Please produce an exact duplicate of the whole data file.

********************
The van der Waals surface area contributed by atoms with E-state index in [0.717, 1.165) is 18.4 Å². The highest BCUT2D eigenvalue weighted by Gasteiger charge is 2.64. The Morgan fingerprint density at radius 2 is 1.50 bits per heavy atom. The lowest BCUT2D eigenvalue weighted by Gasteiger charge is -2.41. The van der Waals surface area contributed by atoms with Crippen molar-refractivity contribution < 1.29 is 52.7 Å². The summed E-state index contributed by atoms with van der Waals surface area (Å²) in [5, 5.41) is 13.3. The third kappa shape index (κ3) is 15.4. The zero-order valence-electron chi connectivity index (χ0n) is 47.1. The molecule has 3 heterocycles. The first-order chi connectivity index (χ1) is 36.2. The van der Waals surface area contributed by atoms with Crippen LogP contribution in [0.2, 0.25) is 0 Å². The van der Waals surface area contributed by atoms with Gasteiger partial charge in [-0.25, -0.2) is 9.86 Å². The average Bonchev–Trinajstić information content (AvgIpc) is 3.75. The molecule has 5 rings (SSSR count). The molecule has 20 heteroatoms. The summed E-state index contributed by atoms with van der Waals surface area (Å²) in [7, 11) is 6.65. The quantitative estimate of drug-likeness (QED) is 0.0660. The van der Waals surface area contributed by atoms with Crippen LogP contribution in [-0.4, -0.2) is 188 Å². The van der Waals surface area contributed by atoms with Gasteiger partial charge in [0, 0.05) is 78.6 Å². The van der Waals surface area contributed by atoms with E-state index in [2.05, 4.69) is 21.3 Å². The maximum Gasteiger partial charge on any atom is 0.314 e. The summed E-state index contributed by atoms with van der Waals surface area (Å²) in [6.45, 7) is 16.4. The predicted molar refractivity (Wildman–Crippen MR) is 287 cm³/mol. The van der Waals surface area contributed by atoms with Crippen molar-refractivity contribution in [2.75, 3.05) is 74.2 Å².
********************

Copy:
The van der Waals surface area contributed by atoms with E-state index in [0.717, 1.165) is 18.4 Å². The highest BCUT2D eigenvalue weighted by Gasteiger charge is 2.64. The Morgan fingerprint density at radius 2 is 1.50 bits per heavy atom. The lowest BCUT2D eigenvalue weighted by Gasteiger charge is -2.41. The van der Waals surface area contributed by atoms with Crippen molar-refractivity contribution < 1.29 is 52.7 Å². The summed E-state index contributed by atoms with van der Waals surface area (Å²) in [5, 5.41) is 13.3. The third kappa shape index (κ3) is 15.4. The zero-order valence-electron chi connectivity index (χ0n) is 47.1. The molecule has 3 heterocycles. The first-order chi connectivity index (χ1) is 36.2. The van der Waals surface area contributed by atoms with Crippen LogP contribution in [0.2, 0.25) is 0 Å². The van der Waals surface area contributed by atoms with Gasteiger partial charge in [-0.25, -0.2) is 9.86 Å². The average Bonchev–Trinajstić information content (AvgIpc) is 3.75. The molecule has 5 rings (SSSR count). The molecule has 20 heteroatoms. The summed E-state index contributed by atoms with van der Waals surface area (Å²) in [7, 11) is 6.65. The quantitative estimate of drug-likeness (QED) is 0.0660. The van der Waals surface area contributed by atoms with Crippen LogP contribution in [-0.4, -0.2) is 188 Å². The van der Waals surface area contributed by atoms with Gasteiger partial charge in [0, 0.05) is 78.6 Å². The van der Waals surface area contributed by atoms with E-state index in [2.05, 4.69) is 21.3 Å². The maximum Gasteiger partial charge on any atom is 0.314 e. The summed E-state index contributed by atoms with van der Waals surface area (Å²) in [6.45, 7) is 16.4. The predicted molar refractivity (Wildman–Crippen MR) is 287 cm³/mol. The van der Waals surface area contributed by atoms with Crippen molar-refractivity contribution in [2.75, 3.05) is 74.2 Å².